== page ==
Trophy Info

Pokémon Trainer
A person who raises Pokémon and trains them as partners in battle. In battle, a Trainer gives orders to the Pokémon and uses items. It's not an exaggeration to say battles can be won or lost on a Trainer's single strategic move. Trainers pour their hearts into their Pokémon and share anger, sadness, and joy as they adventure in hopes of becoming Pokémon Masters.
  • (GBA) Pokémon FireRed/LeafGreen

In Super Smash Bros. for Nintendo 3DS and Wii U

PokemonTrainerTrophyWiiU

Pokémon Trainer's trophy in Super Smash Bros. for Nintendo 3DS and Wii U

As Super Smash Bros. for Nintendo 3DS and Wii U no longer supports mid-match character changes, the Pokémon Trainer does not return as a playable character. While Charizard became a standalone playable character, Squirtle and Ivysaur were both cut from the roster as well. However, the Pokémon Trainer does make a cameo as a collectible trophy alongside both Squirtle and Ivysaur. The 3DS version also features Calem and Serena, the playable trainers from Pokémon X and Y, as a singular trophy under the name "Pokémon Trainer (Pokémon X & Y)".

Trophy Info

Pokémon Trainer
Pop quiz! What do Misty, Brock, Cynthia, Iris, and Ash all have in common? That's right-- they're all Pokémon Trainers! This Pokémon Master in the making is the same. Back in Super Smash Bros. Brawl, he fought to be the very best-- like no one ever was. To smash them was his real test-- to launch them was his cause!
  • (GB) Pokémon Red and Pokémon Blue (09/1998)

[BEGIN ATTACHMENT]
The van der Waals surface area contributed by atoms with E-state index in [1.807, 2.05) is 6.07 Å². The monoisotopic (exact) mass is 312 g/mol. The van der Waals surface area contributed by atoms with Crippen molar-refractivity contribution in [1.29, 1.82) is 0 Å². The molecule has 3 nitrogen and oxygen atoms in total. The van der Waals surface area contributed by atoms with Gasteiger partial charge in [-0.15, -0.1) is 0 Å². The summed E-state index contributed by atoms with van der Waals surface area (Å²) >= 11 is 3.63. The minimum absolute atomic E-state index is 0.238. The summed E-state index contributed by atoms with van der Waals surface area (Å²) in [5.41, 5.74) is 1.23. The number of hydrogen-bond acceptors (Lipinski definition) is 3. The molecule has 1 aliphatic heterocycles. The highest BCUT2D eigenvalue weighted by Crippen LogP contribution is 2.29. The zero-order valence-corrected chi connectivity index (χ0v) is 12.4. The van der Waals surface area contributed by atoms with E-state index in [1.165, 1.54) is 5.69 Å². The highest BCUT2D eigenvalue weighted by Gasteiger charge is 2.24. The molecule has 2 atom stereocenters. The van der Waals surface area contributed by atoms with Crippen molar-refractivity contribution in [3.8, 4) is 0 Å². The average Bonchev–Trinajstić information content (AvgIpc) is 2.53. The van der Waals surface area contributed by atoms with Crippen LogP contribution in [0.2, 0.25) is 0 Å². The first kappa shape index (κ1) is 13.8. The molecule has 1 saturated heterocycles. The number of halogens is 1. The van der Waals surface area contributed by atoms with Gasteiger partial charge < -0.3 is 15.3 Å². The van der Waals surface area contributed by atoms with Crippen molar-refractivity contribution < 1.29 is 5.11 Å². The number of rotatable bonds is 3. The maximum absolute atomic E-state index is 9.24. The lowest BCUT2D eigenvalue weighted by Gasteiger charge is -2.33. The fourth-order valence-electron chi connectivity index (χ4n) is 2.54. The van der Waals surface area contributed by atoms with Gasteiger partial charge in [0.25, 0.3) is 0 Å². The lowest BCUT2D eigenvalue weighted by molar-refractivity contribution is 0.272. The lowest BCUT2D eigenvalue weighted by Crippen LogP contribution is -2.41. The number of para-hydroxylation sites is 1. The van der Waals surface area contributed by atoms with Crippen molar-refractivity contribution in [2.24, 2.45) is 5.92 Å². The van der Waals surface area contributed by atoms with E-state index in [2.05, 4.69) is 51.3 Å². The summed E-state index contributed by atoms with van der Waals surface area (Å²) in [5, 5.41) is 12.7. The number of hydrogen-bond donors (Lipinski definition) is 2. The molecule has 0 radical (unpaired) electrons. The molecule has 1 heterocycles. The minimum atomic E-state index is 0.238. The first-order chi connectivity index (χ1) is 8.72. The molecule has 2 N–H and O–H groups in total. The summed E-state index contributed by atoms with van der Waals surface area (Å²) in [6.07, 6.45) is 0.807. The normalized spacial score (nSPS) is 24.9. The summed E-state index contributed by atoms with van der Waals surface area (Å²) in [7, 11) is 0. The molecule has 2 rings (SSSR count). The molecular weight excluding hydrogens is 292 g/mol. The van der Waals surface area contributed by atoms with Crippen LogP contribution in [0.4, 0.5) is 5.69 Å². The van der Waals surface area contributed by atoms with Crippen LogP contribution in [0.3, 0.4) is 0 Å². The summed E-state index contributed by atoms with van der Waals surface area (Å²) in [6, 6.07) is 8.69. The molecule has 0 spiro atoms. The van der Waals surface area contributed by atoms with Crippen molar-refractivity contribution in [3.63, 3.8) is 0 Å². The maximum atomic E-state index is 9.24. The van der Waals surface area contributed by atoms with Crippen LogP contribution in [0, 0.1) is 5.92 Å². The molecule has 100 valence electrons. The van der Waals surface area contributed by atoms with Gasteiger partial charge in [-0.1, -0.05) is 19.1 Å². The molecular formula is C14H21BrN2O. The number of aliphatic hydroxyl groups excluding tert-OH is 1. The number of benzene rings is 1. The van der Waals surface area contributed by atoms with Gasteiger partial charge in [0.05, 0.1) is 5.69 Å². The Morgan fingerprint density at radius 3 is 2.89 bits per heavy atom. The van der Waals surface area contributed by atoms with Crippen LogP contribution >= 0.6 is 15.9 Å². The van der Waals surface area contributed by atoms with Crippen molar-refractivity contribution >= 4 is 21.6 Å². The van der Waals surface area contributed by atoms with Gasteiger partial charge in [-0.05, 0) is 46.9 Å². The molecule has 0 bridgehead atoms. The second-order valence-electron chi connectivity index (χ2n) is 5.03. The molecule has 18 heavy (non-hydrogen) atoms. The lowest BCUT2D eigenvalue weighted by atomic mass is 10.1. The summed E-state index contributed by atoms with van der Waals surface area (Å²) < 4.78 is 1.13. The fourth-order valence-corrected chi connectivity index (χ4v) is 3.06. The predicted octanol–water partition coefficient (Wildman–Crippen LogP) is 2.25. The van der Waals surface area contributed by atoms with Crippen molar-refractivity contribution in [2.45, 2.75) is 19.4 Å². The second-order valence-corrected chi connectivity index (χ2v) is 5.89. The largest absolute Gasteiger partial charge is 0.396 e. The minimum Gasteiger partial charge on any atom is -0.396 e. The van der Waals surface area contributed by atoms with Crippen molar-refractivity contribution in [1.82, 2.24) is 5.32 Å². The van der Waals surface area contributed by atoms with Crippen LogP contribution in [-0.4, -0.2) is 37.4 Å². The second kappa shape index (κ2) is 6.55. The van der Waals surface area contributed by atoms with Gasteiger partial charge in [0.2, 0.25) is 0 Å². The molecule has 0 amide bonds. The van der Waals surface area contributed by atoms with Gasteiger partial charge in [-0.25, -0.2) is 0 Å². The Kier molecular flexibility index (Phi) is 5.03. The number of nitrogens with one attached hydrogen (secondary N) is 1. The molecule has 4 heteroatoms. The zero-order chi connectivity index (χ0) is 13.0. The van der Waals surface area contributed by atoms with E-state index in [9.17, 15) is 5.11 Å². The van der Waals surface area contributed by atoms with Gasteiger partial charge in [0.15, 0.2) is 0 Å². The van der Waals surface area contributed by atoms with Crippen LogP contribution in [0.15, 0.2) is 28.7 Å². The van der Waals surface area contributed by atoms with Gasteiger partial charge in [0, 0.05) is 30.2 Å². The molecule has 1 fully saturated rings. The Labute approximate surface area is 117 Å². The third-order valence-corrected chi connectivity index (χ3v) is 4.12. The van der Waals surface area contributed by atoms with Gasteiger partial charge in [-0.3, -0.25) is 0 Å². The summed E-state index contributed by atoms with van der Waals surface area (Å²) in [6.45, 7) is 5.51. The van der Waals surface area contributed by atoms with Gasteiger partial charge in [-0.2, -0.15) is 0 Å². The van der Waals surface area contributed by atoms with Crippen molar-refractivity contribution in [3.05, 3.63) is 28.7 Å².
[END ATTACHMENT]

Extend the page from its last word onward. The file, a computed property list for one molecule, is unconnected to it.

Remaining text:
• (GBA) Pokémon FireRed and Pokémon LeafGreen (09/2004)

Trivia

Smallwikipedialogo
The English Wikipedia has an article on Pokémon Trainer. Based on the article's quality, it can or can not be used to improve this article.
  • Oddly, in the sequels, Gold, Silver, and Crystal and their remakes HeartGold and SoulSilver, once the player has access to Mt. Silver, he is stated as "Pokémon Trainer Red", making it the first time his official name is announced, and yet his trophy in Brawl gives the description of a Pokémon Trainer in general. This may mean that although the trainer is based on Red, he could just to be a random Pokémon Trainer, though this has not been confirmed.
    • This makes him the only protagonist with a custom name that isn't given an actual name in Brawl, although he is given a name outside the Super Smash Bros. franchise, as mentioned above.
  • The Pokémon Trainer's trophy description in Super Smash Bros. for Nintendo 3DS and Wii U reference the first theme song from the Pokémon animated series and it mentions Ash, the protagonist of the anime.